CodeGuard Design Details, The Slideshow Image

Okay, yes, it’s true. I talk a lot on twitter about CodeGuard and the work I do for them. Why? Well, mostly because I like them.

One of the reasons I like them so much is that I’ve done a lot of design work for them and I feel tremendously invested in their project as a result. In fact, I have openly promised to do bodily harm to any other creatives should they get near the CodeGuard team. I’m kidding, of course. Mostly.

All I’m saying is if they got big enough to hire a creative director, I might consider applying for the gig. And that I would challenge any other applicants to combat. That’s just how design gets done, people.

Anyway, here’s a small sample of what we’ve been up to together.

The Early Days

When I was lucky enough to land them as a client back in the spring, their site looked like something this:

Early CodeGuard Screenshot

The image in the middle was actually a slideshow that rotated through several different ideas along the same lines. It was decided that we could do away with the login block on the right hand side, thereby gaining more real estate for imagery. The image area is still known as “The Slideshow” in the filenames, even though it’s now a static image.

Many iterations later, the site took the form it has today, which, as of this writing, looks like this:

CodeGuard.com as of Oct 13 2011

As you can see, the slideshow image takes up the whole space. Note that in the above example the line art comes from the talented folks at Epipheo, and some of the other details are holdovers from the fine work done by The Phuse, but most everything has been iterated over and changed by myself and the CodeGuard team.

In the intervening weeks, a parade of images have called the main slideshow area home. Here is a sample of some of the ones the CodeGuard team and I have produced. Note also that when I say that the “CodeGuard team” and I produced them, it is truly a team effort. Everyone there has great ideas and gets involved, which I like.

Some creatives get crabby about that kind of thing, but I love it. I believe my work can only improve with other people’s input.

Playing it Safe

When we first started working on new slideshow images, we were discussing ways to get across what CodeGuard had to offer its customers. They back up web sites, so I liked the idea of using a safe. Here’s a slideshow image that incorporates that idea.

You can see here that the corners have been burned with the burn tool. I love that vignette look, probably because I have watched too many episodes of Top Gear, and their video people use this technique on almost everything they film. Here’s an example, featuring Ken Block driving like a crazy person. Check out how dark the corners are. That’s no accident, folks.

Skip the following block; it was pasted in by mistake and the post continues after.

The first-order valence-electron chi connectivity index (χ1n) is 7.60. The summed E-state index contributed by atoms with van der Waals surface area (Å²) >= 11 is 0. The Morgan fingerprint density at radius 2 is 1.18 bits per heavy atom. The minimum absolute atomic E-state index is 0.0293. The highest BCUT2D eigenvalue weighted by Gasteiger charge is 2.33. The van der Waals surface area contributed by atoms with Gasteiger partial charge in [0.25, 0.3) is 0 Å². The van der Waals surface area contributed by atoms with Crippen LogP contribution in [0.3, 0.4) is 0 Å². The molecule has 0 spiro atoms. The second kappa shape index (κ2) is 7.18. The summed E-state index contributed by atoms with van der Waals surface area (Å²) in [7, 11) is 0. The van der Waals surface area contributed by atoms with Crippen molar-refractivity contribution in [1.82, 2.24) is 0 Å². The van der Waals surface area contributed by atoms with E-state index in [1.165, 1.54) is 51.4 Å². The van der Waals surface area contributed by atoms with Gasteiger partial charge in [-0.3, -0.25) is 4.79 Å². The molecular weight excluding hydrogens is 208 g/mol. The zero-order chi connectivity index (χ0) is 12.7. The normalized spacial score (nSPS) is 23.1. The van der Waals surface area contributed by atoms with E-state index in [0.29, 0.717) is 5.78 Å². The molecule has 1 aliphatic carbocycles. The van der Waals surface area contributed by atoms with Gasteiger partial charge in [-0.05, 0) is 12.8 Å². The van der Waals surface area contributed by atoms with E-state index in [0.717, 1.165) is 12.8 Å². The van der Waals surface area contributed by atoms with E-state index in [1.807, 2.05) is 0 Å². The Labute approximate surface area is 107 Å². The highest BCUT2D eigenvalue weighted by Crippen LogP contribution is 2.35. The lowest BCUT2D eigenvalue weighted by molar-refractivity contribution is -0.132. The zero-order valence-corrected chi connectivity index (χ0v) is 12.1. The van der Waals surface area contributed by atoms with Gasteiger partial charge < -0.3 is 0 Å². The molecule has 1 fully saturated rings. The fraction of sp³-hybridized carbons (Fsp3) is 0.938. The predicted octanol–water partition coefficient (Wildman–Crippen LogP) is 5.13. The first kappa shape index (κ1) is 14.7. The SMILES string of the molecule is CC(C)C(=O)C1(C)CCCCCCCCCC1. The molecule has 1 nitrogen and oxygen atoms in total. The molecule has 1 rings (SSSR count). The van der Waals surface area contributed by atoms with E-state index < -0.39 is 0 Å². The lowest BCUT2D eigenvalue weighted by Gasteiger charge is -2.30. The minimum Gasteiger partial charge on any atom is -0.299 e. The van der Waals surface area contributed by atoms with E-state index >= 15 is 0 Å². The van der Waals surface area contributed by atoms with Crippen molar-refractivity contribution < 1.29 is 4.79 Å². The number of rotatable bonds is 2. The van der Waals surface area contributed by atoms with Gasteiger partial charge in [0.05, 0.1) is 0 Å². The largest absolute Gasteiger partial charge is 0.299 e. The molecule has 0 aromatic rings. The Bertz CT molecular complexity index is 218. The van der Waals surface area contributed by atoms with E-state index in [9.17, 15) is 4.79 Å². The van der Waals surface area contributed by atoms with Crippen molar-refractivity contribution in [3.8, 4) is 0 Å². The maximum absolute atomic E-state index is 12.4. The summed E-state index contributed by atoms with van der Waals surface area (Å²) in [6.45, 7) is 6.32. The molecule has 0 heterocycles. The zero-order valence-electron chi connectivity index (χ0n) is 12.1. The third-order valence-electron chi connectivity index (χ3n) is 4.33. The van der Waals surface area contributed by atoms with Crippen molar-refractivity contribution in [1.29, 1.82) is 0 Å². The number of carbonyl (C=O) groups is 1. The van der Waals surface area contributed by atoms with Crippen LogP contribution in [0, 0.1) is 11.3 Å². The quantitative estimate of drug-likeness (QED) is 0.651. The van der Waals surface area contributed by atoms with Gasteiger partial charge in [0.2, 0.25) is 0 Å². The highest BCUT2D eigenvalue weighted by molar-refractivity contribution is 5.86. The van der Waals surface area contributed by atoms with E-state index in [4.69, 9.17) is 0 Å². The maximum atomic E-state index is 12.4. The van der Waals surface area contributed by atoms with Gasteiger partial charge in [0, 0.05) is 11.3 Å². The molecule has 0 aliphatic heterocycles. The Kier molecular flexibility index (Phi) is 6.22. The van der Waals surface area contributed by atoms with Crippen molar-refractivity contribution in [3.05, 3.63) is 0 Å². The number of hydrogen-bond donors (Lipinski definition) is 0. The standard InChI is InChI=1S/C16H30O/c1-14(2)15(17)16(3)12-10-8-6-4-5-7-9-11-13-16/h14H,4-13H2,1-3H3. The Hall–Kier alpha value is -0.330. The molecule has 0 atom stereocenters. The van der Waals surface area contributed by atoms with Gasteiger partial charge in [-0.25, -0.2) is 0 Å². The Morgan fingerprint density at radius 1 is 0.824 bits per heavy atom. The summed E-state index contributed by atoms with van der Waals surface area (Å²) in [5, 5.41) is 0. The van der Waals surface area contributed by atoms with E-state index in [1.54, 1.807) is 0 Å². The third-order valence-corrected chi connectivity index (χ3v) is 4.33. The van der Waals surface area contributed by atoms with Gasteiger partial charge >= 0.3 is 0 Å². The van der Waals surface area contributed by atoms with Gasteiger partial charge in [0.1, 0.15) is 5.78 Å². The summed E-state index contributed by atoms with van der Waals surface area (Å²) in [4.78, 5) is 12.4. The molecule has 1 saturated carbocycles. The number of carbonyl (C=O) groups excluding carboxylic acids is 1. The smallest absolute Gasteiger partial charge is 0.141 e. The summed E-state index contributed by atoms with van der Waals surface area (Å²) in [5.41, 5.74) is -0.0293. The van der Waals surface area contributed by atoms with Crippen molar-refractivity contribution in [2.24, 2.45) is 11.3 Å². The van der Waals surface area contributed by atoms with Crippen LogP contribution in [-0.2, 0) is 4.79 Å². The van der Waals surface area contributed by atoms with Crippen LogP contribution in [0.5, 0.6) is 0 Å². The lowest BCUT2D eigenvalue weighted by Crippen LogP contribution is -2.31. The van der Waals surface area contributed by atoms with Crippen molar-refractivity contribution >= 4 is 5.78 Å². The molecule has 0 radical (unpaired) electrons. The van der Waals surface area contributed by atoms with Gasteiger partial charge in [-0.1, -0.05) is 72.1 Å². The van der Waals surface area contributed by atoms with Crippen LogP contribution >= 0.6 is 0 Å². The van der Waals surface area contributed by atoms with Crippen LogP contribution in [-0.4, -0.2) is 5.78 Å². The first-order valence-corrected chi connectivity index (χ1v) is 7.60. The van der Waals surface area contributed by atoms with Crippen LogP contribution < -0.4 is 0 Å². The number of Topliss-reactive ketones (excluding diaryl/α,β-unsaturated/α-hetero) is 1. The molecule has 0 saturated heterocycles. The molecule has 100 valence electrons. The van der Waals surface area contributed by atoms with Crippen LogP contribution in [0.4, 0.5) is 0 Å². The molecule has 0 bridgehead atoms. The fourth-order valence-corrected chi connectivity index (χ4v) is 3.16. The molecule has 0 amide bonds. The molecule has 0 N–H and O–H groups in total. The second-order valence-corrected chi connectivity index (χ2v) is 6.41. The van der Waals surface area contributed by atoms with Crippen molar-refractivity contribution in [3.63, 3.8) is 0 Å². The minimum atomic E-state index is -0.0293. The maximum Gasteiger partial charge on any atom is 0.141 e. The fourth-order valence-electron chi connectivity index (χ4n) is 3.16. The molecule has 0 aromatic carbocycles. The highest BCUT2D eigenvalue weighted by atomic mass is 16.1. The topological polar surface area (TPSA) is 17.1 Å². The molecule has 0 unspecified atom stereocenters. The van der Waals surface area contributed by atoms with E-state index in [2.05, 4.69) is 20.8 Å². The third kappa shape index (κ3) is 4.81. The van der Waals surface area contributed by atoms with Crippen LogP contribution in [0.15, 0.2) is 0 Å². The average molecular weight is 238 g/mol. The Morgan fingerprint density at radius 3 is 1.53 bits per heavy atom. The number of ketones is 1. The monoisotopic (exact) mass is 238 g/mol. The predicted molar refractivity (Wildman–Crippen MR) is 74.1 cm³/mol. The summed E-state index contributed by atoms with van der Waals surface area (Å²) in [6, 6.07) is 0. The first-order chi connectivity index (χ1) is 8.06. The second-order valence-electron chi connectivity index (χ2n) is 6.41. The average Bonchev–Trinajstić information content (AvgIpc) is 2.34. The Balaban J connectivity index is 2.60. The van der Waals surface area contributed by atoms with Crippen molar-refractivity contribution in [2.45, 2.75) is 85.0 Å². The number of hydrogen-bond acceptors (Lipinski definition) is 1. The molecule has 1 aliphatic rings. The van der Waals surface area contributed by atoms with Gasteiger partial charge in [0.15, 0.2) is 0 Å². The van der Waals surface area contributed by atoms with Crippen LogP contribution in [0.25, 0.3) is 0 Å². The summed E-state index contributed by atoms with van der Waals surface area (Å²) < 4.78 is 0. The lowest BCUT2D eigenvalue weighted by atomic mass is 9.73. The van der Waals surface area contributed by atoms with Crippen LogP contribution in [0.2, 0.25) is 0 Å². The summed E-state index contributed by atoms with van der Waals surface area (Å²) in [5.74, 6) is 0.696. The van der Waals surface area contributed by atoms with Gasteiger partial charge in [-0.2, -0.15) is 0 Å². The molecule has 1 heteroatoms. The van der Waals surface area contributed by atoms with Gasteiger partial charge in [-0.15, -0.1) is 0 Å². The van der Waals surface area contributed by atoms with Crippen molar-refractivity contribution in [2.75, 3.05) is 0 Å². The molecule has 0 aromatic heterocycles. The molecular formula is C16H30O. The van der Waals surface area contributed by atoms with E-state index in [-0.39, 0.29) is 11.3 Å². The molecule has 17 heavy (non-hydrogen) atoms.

I always apply the vignette by hand, corner by corner, rather than using a filter. You can see it at work in the most recent screenshot above as well. I think it is a subtle way to make an image look slightly more interesting. I originally saw Kurt Rampton do it, I think, and have been doing it myself since.

Rise of The Time Machines

After the safe did a brief stint in the top spot, the CodeGuard team moved more in the direction of using a time machine to emphasize how their service let customers recover from mistakes. That gave rise to many a new image. Perhaps the most popular of these was the DeLorean image, which I turned into vector art using Illustrator’s live paint and live trace features.

As you can see, CodeGuard were starting to get some national press at this time, having just won the TechCrunch Distrupt audience award, so I incorporated the page peel in the lower right to find space for the press logos. In the current site, they have been moved to a whole area of their own because CodeGuard has gotten way too much media attention to fit in a peel.

Nice problem to have, eh?

Here’s another variation on the time machine theme, this time with a deep space twist. I used some images from the Hubble Deep Field project, but used Photoshop’s pinch tool to make them appear to be sucking inward in the direction of the logo, as if the logo were a black hole.

There’s also a subtle nod here to a certain fruit company’s imagery, which was reflected in the filename for this image: “tm-fruity.jpg”

Of course, I was too excited about my safe drawing to let it die so easily, having spent a couple of hours in Illustrator on it, so I brought it back for when already-logged-in users visited the home page.

So, that’s a few of the many cool things I’ve gotten to do for the folks at CodeGuard. I also designed a tee shirt for them which has been very popular. In fact it’s been stolen a few times from their trade show booths!

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